|Department of Public Information • News and Media Division • New York|
PRESS CONFERENCE ON ICELAND’S NEW FUND FOR ISLAND GROWTH INITIATIVE
Iceland had established a new fund to benefit small island developing States and “share achievements with natural allies”, the country’s Prime Minister Geir H. Haarde said at a Headquarters press conference today.
Announcing the establishment of the fund for the Island Growth Initiative, Prime Minster Haarde remarked that Iceland was “committed to understanding the concerns and needs of other small island States and working together as equal partners”.
The fund would support the needs of small island developing States, as outlined in the Initiative set up by the Icelandic Government last year. The Initiative’s aims included poverty reduction, sustainable management of natural resources, fighting climate change and promoting gender equality and women’s empowerment.
Joining the Prime Minister at the press conference were Hjalmar W. Hannesson, Permanent Representative of Iceland; Angus Friday, Permanent Representative of Grenada; and Fekitamoeloa ‘Utoikamanu, Permanent Representative of Tonga and Chair of the Alliance of Small Island States (AOSIS).
Despite the obvious differences in climate, Mr. Haarde said, Iceland had much in common with other small island nations, including small population, limited resources, remoteness, susceptibility to natural disasters, a disproportionate dependence on international trade and high communications and transport costs.
“Island States are clearly at the forefront of the impact of climate change,” Ambassador Friday said, adding that financing was the missing link between talking about climate change and implementing adaptation strategies. The Initiative and the fund were coming at a very critical time.
The fund would receive $6 million from Iceland over the next three years, and be available to Governments and Government-endorsed entities of eligible small island States. To ensure good cooperation, an advisory group consisting of representatives of both Icelandic and small island States would be established to review project applications and propose project grants, Mr. Harde said.
“When my parents were born, Iceland was one of the poorest countries in Europe,” said Mr. Haarde. The country’s substantial growth over time could to a large extent be attributed to sustainable use of natural resources, mainly renewable energy and fisheries.
Responding to a question about how Iceland could assist islands with drastically different climates, he said that, in addition to fishing technologies and experience, Iceland could also assist countries in utilizing geothermal resources, where available. Ambassador Friday added that 99 per cent of Iceland’s electricity came from clean hydroelectric and geothermal energy, and that the whole world, not just islands, could learn from that example.
Several journalists addressed Iceland’s candidature for the Security Council, and questioned whether its current campaign and the establishment of the new fund were related. Mr. Haarde said that, although the candidacy had raised the country’s profile considerably, Iceland had been systematically increasing its contributions to development cooperation over a period of years. “That will continue, no matter what happens to our candidature,” he explained.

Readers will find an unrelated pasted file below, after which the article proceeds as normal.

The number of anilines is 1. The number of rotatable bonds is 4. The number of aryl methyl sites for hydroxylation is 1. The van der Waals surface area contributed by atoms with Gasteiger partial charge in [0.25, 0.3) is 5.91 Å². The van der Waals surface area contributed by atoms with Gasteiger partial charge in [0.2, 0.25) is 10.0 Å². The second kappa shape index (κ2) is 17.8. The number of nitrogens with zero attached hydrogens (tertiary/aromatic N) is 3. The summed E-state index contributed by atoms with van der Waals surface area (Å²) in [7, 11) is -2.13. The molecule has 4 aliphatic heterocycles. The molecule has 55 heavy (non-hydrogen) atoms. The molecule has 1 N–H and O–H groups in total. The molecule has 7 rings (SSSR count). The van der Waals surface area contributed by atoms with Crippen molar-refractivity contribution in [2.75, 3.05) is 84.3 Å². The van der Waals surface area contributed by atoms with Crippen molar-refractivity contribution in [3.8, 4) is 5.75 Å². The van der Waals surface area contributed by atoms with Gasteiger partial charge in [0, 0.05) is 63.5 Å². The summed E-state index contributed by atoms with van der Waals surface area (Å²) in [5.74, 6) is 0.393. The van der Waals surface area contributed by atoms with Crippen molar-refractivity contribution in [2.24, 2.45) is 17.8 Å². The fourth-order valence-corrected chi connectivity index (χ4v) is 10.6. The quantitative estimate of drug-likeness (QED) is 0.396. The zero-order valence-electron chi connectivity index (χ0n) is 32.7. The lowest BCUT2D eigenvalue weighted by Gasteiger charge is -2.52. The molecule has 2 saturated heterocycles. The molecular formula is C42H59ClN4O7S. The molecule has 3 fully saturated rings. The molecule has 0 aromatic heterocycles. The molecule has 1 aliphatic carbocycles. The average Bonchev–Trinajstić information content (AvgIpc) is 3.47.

Ambassador Hannesson added that Iceland had been looking for meaningful development partners for the past several years. “This is long-term, regardless of the outcome on the seventeenth of October.”
However, Mr. Haarde said that he “did not deny” that the campaign had made Iceland aware of natural alliances and subjects that had perhaps been overlooked.
When asked if their countries would be voting for Iceland, both Mr. Friday and Ms. ‘Utoikamanu said they did not have the authority to comment. Mr. Friday added, however, that several island States would see the representation of another island State on the Security Council as “being very important to them”.
Asked whether Iceland anticipated the devastating affects of climate change, Mr. Haarde said that, although his country had not yet been affected in a dramatic way and did not risk being completely flooded like some of the Caribbean island States, the Government was, nevertheless, worried.
Ms. ‘Utoikamanu added that the “very existence” of some of the countries in her group had been threatened by climate change, and populations had started to move due to the impact of rising sea levels. For countries that were only a couple of metres above sea level, “that is a very serious threat”.
Both Mr. Friday and Mr. Haarde commented on the Global Islands Green Finance Facility, which was formally introduced yesterday and would provide the group of nations with a joint platform for their development.
“We have seen, through scientific research in Iceland, Greenland and elsewhere, the overwhelming evidence that the activities of man are contributing in a negative way” to climate change, Mr. Haarde said, stressing that “we have an obligation to counter that. The human society on Earth has that kind of responsibility all together.”
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